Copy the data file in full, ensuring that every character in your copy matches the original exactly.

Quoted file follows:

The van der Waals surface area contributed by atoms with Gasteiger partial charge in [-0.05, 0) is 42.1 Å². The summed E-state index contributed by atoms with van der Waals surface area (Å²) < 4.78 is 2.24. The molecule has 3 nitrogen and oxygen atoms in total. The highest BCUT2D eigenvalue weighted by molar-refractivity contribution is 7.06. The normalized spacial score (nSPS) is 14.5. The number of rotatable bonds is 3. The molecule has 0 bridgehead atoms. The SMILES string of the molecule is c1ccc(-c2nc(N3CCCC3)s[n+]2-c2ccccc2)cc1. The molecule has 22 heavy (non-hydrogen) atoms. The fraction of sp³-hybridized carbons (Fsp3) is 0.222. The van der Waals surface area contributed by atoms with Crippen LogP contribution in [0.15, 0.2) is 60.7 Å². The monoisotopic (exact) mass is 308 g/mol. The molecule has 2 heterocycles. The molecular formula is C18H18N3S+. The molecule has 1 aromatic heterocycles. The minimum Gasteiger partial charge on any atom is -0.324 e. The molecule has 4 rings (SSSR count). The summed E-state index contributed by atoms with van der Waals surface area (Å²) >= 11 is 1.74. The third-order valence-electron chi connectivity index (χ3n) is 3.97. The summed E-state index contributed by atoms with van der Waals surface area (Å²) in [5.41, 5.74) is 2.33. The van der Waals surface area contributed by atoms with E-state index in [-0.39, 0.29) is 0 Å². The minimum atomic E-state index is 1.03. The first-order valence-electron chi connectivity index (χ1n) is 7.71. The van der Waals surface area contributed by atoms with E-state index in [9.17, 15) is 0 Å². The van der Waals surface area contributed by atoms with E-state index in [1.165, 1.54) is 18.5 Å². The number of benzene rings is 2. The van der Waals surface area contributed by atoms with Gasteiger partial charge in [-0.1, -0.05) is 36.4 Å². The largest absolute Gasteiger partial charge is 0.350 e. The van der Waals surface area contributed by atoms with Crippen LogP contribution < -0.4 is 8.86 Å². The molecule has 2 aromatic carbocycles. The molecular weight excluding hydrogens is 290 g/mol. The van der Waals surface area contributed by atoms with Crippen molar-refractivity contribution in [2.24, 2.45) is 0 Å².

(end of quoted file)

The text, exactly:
The van der Waals surface area contributed by atoms with Gasteiger partial charge in [-0.05, 0) is 42.1 Å². The summed E-state index contributed by atoms with van der Waals surface area (Å²) < 4.78 is 2.24. The molecule has 3 nitrogen and oxygen atoms in total. The highest BCUT2D eigenvalue weighted by molar-refractivity contribution is 7.06. The normalized spacial score (nSPS) is 14.5. The number of rotatable bonds is 3. The molecule has 0 bridgehead atoms. The SMILES string of the molecule is c1ccc(-c2nc(N3CCCC3)s[n+]2-c2ccccc2)cc1. The molecule has 22 heavy (non-hydrogen) atoms. The fraction of sp³-hybridized carbons (Fsp3) is 0.222. The van der Waals surface area contributed by atoms with Crippen LogP contribution in [0.15, 0.2) is 60.7 Å². The monoisotopic (exact) mass is 308 g/mol. The molecule has 2 heterocycles. The molecular formula is C18H18N3S+. The molecule has 1 aromatic heterocycles. The minimum Gasteiger partial charge on any atom is -0.324 e. The molecule has 4 rings (SSSR count). The summed E-state index contributed by atoms with van der Waals surface area (Å²) >= 11 is 1.74. The third-order valence-electron chi connectivity index (χ3n) is 3.97. The summed E-state index contributed by atoms with van der Waals surface area (Å²) in [5.41, 5.74) is 2.33. The van der Waals surface area contributed by atoms with E-state index in [-0.39, 0.29) is 0 Å². The minimum atomic E-state index is 1.03. The first-order valence-electron chi connectivity index (χ1n) is 7.71. The van der Waals surface area contributed by atoms with E-state index in [9.17, 15) is 0 Å². The van der Waals surface area contributed by atoms with E-state index in [1.165, 1.54) is 18.5 Å². The number of benzene rings is 2. The van der Waals surface area contributed by atoms with Gasteiger partial charge in [-0.1, -0.05) is 36.4 Å². The largest absolute Gasteiger partial charge is 0.350 e. The van der Waals surface area contributed by atoms with Crippen LogP contribution < -0.4 is 8.86 Å². The molecule has 2 aromatic carbocycles. The molecular weight excluding hydrogens is 290 g/mol. The van der Waals surface area contributed by atoms with Crippen molar-refractivity contribution in [2.24, 2.45) is 0 Å².